Nothing's ever good enough. Not from these levels. No matter what companies say or do, their stocks can't make headway.
It's time to drill down to find out why that is, using six companies that have reported this week, all of which reported incredible numbers. Let me make this very clear, when I say incredible, I mean downright outstanding.
That's right, two food companies, General Mills (GIS) and ConAgra (CAG), one restaurant chain, Darden (DRI), the largest cruise ship company, Carnival Corp. (CCL), the biggest auto parts retailer, AutoZone (AZO) and the second-largest homebuilder, Lennar (LEN), all astounded when they reported.
And what happened when they reported? How about nothing at best? How about, in a couple of cases, some of the biggest declines of the day?
This is the kind of unfathomable bear market behavior that has plagued this tape ever since it peaked back in June in conjunction with heightened calls for a Fed tightening and the collapse in the stock market of the second-largest economy, China.
Let's consider each.
First, the food stocks. ConAgra beat the headline number by five cents, an outstanding $0.45 vs. $0.40. I would say it was a clean beat, but that wouldn't nearly capture how fabulous this number really was. This company, under the newly named CEO Sean Connolly, is re-energizing an old line food company, undoing years of indolence as well as some executive decisions, namely the ill-fated acquisition of Ralcorp's private label business.
The transition, pressured by activists, is astounding. Each individual product line is getting a boost and the re-making of some old brands on the fly is producing instant results. Meanwhile the charges have been taken for the private label sale and the auction is proceeding apace. Given the strong position the company has even though it hasn't panned out for ConAgra shareholders, I am confident that they will be winners on the go out, perhaps from a very big bid from Treehouse (THS), which can afford to do so given that, unlike ConAgra, that's its core competency.
What happens? The stock immediately drops two bucks and it is among the biggest losers of the day. What the heck did the market want? There wasn't anything better that could have been delivered. No one expected an announcement of sale of the private label business. They were hoping for a positive update, and they got it. I was just astounded at how this company's stock didn't rally, and rally hard, on this news.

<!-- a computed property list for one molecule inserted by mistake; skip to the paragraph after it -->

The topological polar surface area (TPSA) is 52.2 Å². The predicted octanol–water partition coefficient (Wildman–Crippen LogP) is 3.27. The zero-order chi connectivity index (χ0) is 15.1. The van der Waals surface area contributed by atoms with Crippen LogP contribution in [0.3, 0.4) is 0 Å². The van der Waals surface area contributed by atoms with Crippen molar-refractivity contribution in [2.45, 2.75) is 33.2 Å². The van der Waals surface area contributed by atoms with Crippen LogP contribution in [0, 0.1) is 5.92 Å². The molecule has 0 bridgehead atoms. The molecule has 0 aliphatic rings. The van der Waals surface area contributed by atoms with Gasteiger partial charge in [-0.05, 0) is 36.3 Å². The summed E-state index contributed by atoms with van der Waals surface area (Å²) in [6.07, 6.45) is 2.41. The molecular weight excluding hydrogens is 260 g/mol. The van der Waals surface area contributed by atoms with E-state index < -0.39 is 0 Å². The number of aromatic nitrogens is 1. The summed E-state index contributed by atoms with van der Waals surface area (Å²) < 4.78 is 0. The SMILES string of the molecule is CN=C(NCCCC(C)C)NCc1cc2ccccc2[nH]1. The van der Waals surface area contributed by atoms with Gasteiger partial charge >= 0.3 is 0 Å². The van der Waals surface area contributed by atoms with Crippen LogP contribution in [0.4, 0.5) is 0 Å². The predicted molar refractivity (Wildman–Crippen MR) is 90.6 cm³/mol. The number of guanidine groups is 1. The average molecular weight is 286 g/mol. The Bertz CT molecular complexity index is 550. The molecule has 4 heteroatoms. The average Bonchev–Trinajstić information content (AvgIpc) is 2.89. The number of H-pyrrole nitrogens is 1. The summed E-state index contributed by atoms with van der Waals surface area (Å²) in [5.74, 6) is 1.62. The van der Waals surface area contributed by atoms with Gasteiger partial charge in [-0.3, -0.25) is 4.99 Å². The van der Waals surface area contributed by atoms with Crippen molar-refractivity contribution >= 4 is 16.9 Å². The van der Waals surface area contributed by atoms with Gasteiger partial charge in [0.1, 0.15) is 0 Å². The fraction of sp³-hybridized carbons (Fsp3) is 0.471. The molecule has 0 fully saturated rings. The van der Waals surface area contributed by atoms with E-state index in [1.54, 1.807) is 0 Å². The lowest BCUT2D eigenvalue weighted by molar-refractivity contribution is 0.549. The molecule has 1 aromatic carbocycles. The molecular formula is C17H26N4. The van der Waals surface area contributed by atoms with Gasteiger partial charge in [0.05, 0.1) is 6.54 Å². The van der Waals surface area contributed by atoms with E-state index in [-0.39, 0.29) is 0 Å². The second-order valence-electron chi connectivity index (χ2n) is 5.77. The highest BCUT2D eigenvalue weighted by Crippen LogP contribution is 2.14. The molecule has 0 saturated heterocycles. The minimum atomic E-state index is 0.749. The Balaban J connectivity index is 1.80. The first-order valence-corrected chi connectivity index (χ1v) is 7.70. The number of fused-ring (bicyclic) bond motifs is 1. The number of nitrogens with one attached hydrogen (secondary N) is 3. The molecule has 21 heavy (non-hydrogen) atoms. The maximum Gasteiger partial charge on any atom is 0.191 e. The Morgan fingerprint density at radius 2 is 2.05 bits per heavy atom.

General Mills put up a number that just enthralled me, $0.79 vs. the $0.69 I was looking for, and I am a huge Mills bull. I loved the fact that the Annie's acquisition is paying off greatly and that CEO Ken Powell is taking out a lot of the unnatural and inorganic from its once stodgy product line, while at the exact same time sacrificing some revenues and profits, with the sale of Green Giant and Le Sueur brands to B&G Foods (BGS) in order to make the portfolio even younger and fresher. This is tough short-term, but a fantastic long-term medicine to take, and you can't even really tell that Mill is going to take a hit, because the proceeds will be plowed right back to shareholders in terms of increased dividends -- which are already pretty big given the 3% yield -- and an even bigger buyback.
It was an outstanding quarter. What did the stock do? How about go up a few pennies and nothing more. It's up 7.5% for the year with seemingly no more room to run.
Darden simply clubbed the estimates: $0.68 vs. $0.58. But those earnings per share barely begin to scratch the surface of the transformation that CEO Gene Lee is bringing to this once very tired restaurant chain. This company, which had pathetic same-store sales numbers for ages, put up 3.4% vs. the 2.7% that people were looking for. I was blown away and not only was Olive Garden terrific, but you are at last seeing some incredible mid-single digit gains for the higher-end Capitol Grill, which had totally languished under the previous administration. Long Horn looked pretty darned good, too.